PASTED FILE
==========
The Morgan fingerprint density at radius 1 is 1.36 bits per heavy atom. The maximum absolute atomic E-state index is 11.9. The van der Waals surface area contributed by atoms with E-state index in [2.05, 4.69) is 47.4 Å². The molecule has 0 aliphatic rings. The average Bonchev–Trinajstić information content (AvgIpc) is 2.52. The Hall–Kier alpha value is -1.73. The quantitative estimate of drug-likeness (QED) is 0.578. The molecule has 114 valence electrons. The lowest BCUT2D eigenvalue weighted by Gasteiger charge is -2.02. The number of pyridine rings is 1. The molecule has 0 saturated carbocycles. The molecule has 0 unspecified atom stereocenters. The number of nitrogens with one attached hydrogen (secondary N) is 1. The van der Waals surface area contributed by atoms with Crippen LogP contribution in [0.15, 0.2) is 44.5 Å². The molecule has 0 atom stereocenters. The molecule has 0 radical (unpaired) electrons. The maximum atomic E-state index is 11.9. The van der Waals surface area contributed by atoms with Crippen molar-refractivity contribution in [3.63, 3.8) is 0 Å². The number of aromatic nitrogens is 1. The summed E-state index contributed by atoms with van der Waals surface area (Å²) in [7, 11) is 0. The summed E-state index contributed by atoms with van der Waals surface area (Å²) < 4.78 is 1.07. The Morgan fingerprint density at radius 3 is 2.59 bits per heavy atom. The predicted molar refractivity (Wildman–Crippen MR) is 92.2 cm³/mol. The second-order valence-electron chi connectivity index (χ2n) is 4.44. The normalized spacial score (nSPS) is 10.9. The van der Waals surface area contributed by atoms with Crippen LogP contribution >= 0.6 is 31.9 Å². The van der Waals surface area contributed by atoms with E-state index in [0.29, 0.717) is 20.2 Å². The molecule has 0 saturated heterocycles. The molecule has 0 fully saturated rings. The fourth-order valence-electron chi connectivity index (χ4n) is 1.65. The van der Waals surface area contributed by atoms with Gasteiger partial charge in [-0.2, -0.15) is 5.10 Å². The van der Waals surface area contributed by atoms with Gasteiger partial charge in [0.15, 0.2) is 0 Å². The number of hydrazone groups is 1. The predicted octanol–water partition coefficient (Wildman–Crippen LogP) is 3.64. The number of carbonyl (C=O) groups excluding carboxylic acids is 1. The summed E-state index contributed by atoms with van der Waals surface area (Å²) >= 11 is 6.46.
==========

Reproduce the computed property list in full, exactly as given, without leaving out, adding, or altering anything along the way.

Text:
The Morgan fingerprint density at radius 1 is 1.36 bits per heavy atom. The maximum absolute atomic E-state index is 11.9. The van der Waals surface area contributed by atoms with E-state index in [2.05, 4.69) is 47.4 Å². The molecule has 0 aliphatic rings. The average Bonchev–Trinajstić information content (AvgIpc) is 2.52. The Hall–Kier alpha value is -1.73. The quantitative estimate of drug-likeness (QED) is 0.578. The molecule has 114 valence electrons. The lowest BCUT2D eigenvalue weighted by Gasteiger charge is -2.02. The number of pyridine rings is 1. The molecule has 0 saturated carbocycles. The molecule has 0 unspecified atom stereocenters. The number of nitrogens with one attached hydrogen (secondary N) is 1. The van der Waals surface area contributed by atoms with Crippen LogP contribution in [0.15, 0.2) is 44.5 Å². The molecule has 0 atom stereocenters. The molecule has 0 radical (unpaired) electrons. The maximum atomic E-state index is 11.9. The van der Waals surface area contributed by atoms with Crippen molar-refractivity contribution in [3.63, 3.8) is 0 Å². The number of aromatic nitrogens is 1. The summed E-state index contributed by atoms with van der Waals surface area (Å²) in [7, 11) is 0. The summed E-state index contributed by atoms with van der Waals surface area (Å²) < 4.78 is 1.07. The Morgan fingerprint density at radius 3 is 2.59 bits per heavy atom. The predicted molar refractivity (Wildman–Crippen MR) is 92.2 cm³/mol. The second-order valence-electron chi connectivity index (χ2n) is 4.44. The normalized spacial score (nSPS) is 10.9. The van der Waals surface area contributed by atoms with Crippen LogP contribution >= 0.6 is 31.9 Å². The van der Waals surface area contributed by atoms with E-state index in [0.29, 0.717) is 20.2 Å². The molecule has 0 saturated heterocycles. The molecule has 0 fully saturated rings. The fourth-order valence-electron chi connectivity index (χ4n) is 1.65. The van der Waals surface area contributed by atoms with Gasteiger partial charge in [-0.2, -0.15) is 5.10 Å². The van der Waals surface area contributed by atoms with Gasteiger partial charge in [0.15, 0.2) is 0 Å². The number of hydrazone groups is 1. The predicted octanol–water partition coefficient (Wildman–Crippen LogP) is 3.64. The number of carbonyl (C=O) groups excluding carboxylic acids is 1. The summed E-state index contributed by atoms with van der Waals surface area (Å²) >= 11 is 6.46.